, Volume 60, Issue 4, pp 877–889 | Cite as

Average Rate Speed Scaling

  • Nikhil Bansal
  • David P. Bunde
  • Ho-Leung Chan
  • Kirk Pruhs


Speed scaling is a power management technique that involves dynamically changing the speed of a processor. This gives rise to dual-objective scheduling problems, where the operating system both wants to conserve energy and optimize some Quality of Service (QoS) measure of the resulting schedule. Yao, Demers, and Shenker (Proc. IEEE Symp. Foundations of Computer Science, pp. 374–382, 1995) considered the problem where the QoS constraint is deadline feasibility and the objective is to minimize the energy used. They proposed an online speed scaling algorithm Average Rate (AVR) that runs each job at a constant speed between its release and its deadline. They showed that the competitive ratio of AVR is at most (2α) α /2 if a processor running at speed s uses power s α . We show the competitive ratio of AVR is at least ((2−δ)α) α /2, where δ is a function of α that approaches zero as α approaches infinity. This shows that the competitive analysis of AVR by Yao, Demers, and Shenker is essentially tight, at least for large α. We also give an alternative proof that the competitive ratio of AVR is at most (2α) α /2 using a potential function argument. We believe that this analysis is significantly simpler and more elementary than the original analysis of AVR in Yao et al. (Proc. IEEE Symp. Foundations of Computer Science, pp. 374–382, 1995).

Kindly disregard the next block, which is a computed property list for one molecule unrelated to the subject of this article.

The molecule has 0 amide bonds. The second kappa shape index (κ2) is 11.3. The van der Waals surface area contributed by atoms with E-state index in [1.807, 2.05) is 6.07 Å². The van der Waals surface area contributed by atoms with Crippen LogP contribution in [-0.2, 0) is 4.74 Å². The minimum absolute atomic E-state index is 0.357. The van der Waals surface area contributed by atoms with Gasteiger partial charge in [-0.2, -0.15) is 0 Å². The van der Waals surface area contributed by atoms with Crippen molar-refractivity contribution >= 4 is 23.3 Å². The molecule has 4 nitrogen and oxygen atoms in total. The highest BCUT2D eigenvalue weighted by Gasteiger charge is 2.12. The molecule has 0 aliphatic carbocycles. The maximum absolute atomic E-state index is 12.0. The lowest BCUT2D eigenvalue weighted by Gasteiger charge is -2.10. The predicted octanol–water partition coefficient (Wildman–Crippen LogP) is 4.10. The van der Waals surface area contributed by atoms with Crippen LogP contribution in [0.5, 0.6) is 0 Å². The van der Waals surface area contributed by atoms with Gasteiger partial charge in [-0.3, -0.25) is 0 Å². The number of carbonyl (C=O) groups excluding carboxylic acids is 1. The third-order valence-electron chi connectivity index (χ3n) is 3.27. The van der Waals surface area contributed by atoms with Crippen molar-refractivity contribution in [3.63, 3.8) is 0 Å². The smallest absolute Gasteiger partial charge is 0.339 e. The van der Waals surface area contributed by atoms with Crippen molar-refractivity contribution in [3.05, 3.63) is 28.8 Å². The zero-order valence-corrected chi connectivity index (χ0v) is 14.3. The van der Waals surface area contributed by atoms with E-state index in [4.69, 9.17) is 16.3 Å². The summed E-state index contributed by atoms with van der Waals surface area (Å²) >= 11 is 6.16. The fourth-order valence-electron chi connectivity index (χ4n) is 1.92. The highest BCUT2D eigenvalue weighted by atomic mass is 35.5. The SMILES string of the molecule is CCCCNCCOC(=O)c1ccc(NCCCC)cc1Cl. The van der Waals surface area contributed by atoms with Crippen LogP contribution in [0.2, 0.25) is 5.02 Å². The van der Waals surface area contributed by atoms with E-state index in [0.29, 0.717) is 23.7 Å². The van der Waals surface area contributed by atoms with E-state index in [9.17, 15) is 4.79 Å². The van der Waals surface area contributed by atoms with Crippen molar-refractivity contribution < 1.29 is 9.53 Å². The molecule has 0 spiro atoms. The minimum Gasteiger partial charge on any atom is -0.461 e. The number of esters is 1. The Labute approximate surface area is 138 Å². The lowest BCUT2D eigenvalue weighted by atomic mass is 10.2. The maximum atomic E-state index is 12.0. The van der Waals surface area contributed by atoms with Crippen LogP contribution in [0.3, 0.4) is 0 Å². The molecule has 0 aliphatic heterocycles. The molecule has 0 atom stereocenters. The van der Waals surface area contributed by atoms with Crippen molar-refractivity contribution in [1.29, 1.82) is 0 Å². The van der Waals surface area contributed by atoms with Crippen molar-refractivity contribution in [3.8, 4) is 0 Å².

Speed scaling Voltage scaling Scheduling Online algorithms Power management 


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Copyright information

© Springer Science+Business Media, LLC 2009

Authors and Affiliations

  • Nikhil Bansal
    • 1
  • David P. Bunde
    • 2
  • Ho-Leung Chan
    • 3
  • Kirk Pruhs
    • 4
  1. 1.IBM T.J. Watson Research CenterYorktown HeightsUSA
  2. 2.Computer Science DepartmentKnox CollegeGalesburgUSA
  3. 3.Department of Computer ScienceThe University of Hong KongHong KongChina
  4. 4.Computer Science DepartmentUniversity of PittsburghPittsburghUSA

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